If you are public figure, well that information stays searchable. The links stay online. Question is, what happens when one, the information has got nothing to do with the public figure's life?

For example, the person in question doesn't play very well chess, is now the Minister of Sport, but his chess playing is awful. Should that be not something that if he doesn't like it, et cetera, be de-linked or not?

And second, if I may, what happens when that person stops being a public figure? Can he actually go back and say, well, now you can erase everything because I'm no longer a public figure?


INTERPRETER: What I was trying to say that even with a public figure, you cannot say everything has to remain there. I'm sure you would have to wait and see, is this information of public interest? Is it of public interest to know that the Minister for Sport is a bad player of chess? So I think there too, you would have to rely on additional criteria.

A public figure who then is no longer public because this person might have withdrawn from public office even some time ago, you would have to look and see if the information which is still available indeed was relevant for the general history of time that we still have to remain as being available. The person would say, well, I'm no longer a public person. I've withdrawn, given up my office. And the searchability is something which is then, as it were, still pending.

JOSE-LUIS PINAR: Yes. Do you think that that is applied to the searching engine to notify the webmaster when some information is deleted? Even without the consent of the data subject? I mean for instance, imagine when malicious information, and the search engine notified the webmaster and the webmaster decide to make public again the information on other website?


INTERPRETER: I am not quite sure that I've correctly understood your question.

JOSE-LUIS PINAR: Do you think that the search engine have to notify the webmaster when some kind of information is deleted, even without the consent of the data subject?


INTERPRETER: The way I see, that is not immediately derivable or directly derivable from the judgment. If you only are wearing the hat of a data protection person, you would say you understand that there is a danger, that the information which I've laboriously had removed suddenly appears on another website. But I do think that it would be necessary in the competition for basic rights there should also be an opportunity for the other party to stand their ground. If somebody has relied on let's say the right for information of the public, the freedom of the press, and so on, and hasn't realized that suddenly spreading the information, which may be legal, is only being changed in one particular context, I think that it would be right to pass on that information.

ERIC SCHMIDT: Peggy has a question.

PEGGY VALCKE: Yes, thank you. Mrs. Dehmel, this is a question to you, but also to Mr. Spielkamp. Is judging whether certain links should stay because there's a general interest to find that information, is that an act of journalism? I would like to hear your views on that. Thank you.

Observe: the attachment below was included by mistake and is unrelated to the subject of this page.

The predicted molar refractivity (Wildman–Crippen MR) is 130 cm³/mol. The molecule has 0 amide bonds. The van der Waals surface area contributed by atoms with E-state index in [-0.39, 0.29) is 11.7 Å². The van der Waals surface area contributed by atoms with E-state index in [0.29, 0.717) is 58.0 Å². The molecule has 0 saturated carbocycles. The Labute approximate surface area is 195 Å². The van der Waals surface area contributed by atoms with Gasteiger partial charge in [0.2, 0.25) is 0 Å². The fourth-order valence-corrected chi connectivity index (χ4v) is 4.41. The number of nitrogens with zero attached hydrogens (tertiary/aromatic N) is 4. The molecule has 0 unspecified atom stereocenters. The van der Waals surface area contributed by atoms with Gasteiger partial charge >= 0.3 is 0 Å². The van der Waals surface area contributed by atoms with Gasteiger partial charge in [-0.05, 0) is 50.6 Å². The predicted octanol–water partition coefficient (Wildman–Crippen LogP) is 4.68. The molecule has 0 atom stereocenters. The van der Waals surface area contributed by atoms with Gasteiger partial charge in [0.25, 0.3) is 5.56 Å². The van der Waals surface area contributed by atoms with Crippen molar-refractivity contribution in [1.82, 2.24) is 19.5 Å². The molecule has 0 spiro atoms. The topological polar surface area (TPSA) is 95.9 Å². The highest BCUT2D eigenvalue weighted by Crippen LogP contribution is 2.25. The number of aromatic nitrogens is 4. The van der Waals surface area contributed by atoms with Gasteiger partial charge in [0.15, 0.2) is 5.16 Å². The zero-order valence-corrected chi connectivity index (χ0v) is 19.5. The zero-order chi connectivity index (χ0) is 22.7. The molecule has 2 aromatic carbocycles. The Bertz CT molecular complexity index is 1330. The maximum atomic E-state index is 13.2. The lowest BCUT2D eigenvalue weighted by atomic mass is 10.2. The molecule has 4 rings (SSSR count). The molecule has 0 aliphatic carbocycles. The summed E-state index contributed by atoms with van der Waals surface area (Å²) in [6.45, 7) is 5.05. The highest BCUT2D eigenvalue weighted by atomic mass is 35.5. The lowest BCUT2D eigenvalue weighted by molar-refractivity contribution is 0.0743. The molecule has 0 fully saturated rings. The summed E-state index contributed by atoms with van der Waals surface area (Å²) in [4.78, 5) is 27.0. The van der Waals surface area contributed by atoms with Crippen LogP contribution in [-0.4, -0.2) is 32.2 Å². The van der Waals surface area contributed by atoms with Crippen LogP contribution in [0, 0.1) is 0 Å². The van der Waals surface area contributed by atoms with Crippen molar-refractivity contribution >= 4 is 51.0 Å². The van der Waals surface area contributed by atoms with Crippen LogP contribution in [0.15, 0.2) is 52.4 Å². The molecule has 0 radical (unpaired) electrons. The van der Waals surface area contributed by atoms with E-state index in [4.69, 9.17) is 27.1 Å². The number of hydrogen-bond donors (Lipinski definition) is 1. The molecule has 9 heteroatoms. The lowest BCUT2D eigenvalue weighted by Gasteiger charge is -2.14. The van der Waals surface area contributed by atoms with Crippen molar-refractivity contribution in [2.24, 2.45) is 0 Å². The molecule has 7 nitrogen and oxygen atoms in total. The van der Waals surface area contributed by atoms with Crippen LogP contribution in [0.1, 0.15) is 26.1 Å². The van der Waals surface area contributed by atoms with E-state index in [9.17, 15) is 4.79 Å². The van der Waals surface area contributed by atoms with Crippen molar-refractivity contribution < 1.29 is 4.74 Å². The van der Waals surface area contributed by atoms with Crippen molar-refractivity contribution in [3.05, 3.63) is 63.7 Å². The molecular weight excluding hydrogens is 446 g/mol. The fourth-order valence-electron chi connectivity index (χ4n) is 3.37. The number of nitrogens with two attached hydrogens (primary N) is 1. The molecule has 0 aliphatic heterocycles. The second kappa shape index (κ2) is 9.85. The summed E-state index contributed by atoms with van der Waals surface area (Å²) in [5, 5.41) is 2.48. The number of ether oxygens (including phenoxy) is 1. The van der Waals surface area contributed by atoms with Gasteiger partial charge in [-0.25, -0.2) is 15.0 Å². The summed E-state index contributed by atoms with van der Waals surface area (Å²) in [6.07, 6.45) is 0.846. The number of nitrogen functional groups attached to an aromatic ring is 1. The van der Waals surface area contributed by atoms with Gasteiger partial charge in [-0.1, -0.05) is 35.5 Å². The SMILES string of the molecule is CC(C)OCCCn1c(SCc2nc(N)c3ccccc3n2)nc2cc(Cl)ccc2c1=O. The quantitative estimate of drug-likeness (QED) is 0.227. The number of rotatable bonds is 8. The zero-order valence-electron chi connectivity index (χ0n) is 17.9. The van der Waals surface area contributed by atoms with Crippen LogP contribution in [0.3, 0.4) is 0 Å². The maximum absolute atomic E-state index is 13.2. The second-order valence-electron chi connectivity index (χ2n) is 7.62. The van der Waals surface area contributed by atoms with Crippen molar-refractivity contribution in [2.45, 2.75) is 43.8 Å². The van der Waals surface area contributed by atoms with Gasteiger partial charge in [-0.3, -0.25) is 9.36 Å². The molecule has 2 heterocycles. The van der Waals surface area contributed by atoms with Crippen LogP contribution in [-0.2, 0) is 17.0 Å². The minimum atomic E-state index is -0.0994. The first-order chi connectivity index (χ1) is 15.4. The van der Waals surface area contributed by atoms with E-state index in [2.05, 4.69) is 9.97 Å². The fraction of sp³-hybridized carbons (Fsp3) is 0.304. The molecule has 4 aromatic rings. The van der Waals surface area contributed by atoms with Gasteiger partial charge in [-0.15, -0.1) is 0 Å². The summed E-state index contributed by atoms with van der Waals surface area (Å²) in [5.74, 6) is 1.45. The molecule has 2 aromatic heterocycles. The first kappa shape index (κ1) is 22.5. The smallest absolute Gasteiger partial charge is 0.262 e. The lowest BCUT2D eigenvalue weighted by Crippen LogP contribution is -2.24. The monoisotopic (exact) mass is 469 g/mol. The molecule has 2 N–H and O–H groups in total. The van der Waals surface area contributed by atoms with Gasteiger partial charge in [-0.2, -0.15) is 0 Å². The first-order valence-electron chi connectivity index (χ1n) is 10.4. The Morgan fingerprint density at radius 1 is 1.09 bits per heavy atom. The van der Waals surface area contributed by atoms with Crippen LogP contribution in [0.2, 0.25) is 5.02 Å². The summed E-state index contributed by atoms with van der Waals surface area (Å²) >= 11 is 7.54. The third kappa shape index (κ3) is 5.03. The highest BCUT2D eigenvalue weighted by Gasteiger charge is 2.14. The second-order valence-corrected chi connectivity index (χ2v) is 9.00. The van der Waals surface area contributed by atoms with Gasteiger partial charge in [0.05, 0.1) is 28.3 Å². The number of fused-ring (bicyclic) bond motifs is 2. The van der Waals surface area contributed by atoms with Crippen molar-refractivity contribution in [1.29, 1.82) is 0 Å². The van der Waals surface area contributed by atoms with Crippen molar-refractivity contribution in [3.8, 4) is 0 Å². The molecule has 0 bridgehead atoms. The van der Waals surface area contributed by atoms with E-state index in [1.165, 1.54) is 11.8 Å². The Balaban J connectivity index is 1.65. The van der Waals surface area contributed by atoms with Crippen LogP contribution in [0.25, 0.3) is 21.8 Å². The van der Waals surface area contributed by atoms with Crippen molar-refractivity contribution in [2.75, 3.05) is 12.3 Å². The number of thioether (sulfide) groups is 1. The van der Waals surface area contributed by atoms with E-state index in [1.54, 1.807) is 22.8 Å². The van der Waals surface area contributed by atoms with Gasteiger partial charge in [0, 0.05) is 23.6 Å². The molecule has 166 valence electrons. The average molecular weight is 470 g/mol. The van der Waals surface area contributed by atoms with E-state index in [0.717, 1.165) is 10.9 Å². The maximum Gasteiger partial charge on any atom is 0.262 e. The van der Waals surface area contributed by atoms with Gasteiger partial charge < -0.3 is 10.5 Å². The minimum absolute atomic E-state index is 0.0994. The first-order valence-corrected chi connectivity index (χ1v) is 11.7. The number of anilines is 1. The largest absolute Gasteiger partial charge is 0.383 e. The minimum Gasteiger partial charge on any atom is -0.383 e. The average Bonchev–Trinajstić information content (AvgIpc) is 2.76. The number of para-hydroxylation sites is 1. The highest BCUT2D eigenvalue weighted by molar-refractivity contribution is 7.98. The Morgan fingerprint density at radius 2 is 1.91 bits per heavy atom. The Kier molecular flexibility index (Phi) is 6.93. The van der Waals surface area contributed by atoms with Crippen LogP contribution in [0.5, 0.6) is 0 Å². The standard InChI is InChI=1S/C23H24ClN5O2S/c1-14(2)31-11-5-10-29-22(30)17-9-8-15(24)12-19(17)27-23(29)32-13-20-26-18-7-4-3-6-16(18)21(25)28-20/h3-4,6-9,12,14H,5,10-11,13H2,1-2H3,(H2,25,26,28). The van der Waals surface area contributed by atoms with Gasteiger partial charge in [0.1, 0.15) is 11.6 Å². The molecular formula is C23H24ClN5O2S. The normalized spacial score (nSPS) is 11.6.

MATTHIAS SPIELKAMP: Sorry. Is the question clear? Because I would need to clarify what is an act of journalism? The fact that--

PEGGY VALCKE: The fact that you have to judge whether links should stay or not? And they need to stay if there's a general interest of the public to have that and to find that information.

Because I see some similarity with what journalists do on a daily basis. They decide what to bring in the newspaper and on websites because they think it's relevant for the public. Thank you.

MATTHIAS SPIELKAMP: Very interesting idea. I hadn't thought about that yet. What you're referring to is that you make a judgment about the relevancy of something. And that is part of the journalist's job, but it's also part of a court's or a judge's job, in that case.



INTERPRETER: The way I see it, it is-- yes. It is a part of the concerns that journalists also have when they are dealing with a search engine. So there would be a duty of care where you would consider the matter, balance it out, and normally this would be something that the publisher would take care of.

But in addition to that, they have also then included their own role in this consideration. So it's adding to the deliberations. And the definition of journalism is something that I am not well acquainted with, but perhaps Mr. Fiedler would like to say.


INTERPRETER: Perhaps I would like to bring it all to a head. And we're not purely talking about it from a legal point of view. This judgment is that not giving us a ground to consider whether the operators of search engines are more than intermediaries of information.

Rather, they themselves should be deemed to be part of the general opinion forming approach used by journalists. And this was something that I was going to be talking about later on this afternoon because Mr. Fiedler was going to mention this. And I believe that this would have considerable repercussions on seeing what is the privilege of the media.

Should that be extended? Or this would be deemed to be going further than we have at this moment of time. Would you see it like that? Would you say that the search engine operators are more than being there purely to provide access to information? Or would you say that it is quite clear that it is being redefined and you can't just say that these are people who are opinion makers and opinion spreaders?


INTERPRETER: Well, the way I see it, they are in the long run, really only intermediaries. Because the process which is happening there is primarily something which is a technical process. It is automated. It is relevant for the freedom of the press and freedom of information. They are perhaps representing some part of it.